She also said that the IRS had introduced changes to the private debt collection program as a result of her feedback. She said that her office had done a study which found that private debt collectors targeted mostly low-income taxpayers who likely would not be able to pay, which was evidenced by a higher default rate than IRS collections agents. She said that IRS regulations require the agency to release the levy if a taxpayer cannot afford basic living expenses, though said the private collectors don't have access to the databases that would tell the collectors whether this was the case for the taxpayers they're calling. So she asked the IRS commissioner to exclude from private debt collection people on supplemental security income and disability income, as well as any taxpayers whose income makes them unable to pay for basic living expenses. She said the commissioner agreed to the former but not the latter. 

"The people who are home answering the phone are low income and the elderly and the disabled. If you or I get a call from a number we don't recognize, we never pick up. So it's the most vulnerable people who are the ones picking up, and that is why they are the ones getting into [improper] installment agreements," she said.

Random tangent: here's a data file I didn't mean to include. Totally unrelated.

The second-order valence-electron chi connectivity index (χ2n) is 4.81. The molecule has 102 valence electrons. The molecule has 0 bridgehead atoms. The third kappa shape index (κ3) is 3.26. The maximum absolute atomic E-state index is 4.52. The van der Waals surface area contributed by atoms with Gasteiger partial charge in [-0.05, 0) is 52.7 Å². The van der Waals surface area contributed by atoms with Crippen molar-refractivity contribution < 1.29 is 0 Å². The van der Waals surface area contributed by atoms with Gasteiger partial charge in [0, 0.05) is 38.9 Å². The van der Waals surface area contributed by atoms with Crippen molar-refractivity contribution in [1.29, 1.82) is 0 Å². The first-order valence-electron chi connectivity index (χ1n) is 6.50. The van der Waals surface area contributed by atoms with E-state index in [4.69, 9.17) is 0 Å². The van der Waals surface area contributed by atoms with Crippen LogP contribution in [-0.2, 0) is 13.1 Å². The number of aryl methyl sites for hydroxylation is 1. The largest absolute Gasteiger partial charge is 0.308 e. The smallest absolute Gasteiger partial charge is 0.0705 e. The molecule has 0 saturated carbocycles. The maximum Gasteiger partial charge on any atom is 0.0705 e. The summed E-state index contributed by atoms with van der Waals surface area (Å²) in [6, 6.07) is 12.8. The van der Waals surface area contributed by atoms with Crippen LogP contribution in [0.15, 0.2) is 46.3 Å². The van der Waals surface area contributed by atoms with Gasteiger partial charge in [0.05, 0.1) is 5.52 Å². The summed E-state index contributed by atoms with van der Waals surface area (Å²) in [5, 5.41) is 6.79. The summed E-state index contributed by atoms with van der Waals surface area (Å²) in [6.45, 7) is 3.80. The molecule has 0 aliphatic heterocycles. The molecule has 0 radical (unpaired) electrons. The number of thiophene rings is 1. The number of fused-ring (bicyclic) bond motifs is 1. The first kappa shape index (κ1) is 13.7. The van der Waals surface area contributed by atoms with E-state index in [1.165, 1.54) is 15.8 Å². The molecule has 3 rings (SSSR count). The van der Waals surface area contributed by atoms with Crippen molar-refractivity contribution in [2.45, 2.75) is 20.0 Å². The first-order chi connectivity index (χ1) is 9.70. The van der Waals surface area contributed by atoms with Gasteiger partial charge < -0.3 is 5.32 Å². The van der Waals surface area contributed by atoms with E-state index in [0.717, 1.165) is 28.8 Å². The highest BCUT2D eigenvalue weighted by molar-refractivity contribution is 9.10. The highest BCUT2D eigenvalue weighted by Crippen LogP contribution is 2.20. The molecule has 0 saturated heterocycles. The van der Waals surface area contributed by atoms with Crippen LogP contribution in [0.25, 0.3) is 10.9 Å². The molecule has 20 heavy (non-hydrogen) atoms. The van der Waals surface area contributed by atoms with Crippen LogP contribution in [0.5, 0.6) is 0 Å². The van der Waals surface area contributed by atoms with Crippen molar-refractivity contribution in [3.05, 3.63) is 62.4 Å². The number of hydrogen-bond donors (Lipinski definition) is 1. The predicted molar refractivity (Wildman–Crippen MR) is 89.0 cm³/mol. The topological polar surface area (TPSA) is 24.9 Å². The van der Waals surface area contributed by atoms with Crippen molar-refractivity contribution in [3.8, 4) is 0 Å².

On the collections side, she said that her office has also pushed for the IRS to create an economic hardship template that agents could refer to when dealing with taxpayers. It would allow them to look at the taxpayer's income and compare it to what, under that income, would be allowable living expenses. 

Olson also talked about her concerns regarding the IRS field audit program. She said that the percentage of audits that call for no changes is between 35 and 42 percent. This means that the IRS wasted time and money on the audit, and the taxpayer wasted time and money on a CPA to deal with the audit 35 to 42 percent of the time. However the effects extend past just wasted money; she also said that, according to studies, when  taxpayers undergo an audit, their compliance behavior improves for the next five years. But when the audit  results in no change, or even the taxpayer getting money back from the government, she said, the taxpayer's compliance behavior actually gets worse. 

"So if you have a 32 to 45 percent no change rate in your field audits. If that pattern follows, you are, through your field audits, encouraging noncompliance going forward, which is the opposite of what audits should do," she said. 

She also talked about the resource issues at the IRS, and why she didn't find the agency's arguments that compelling as to why it cannot take action on certain issues. 

"By the time you finish telling me why you can't do this thing, you probably could have done the thing," she said. "And I'm at the point where I'm very sympathetic where resources [are needed] for the kinds of IT stuff we need to bring us into the 21st century rather than the 1960. But I'm really at the point now, when I get back the response saying, 'We don't have resources,' [that I want to say,] 'Just lock six really smart people in a room for three months and they can find a solution that can free up 50 people for the rest of their lives. Let's figure out what we can do in this situation.'"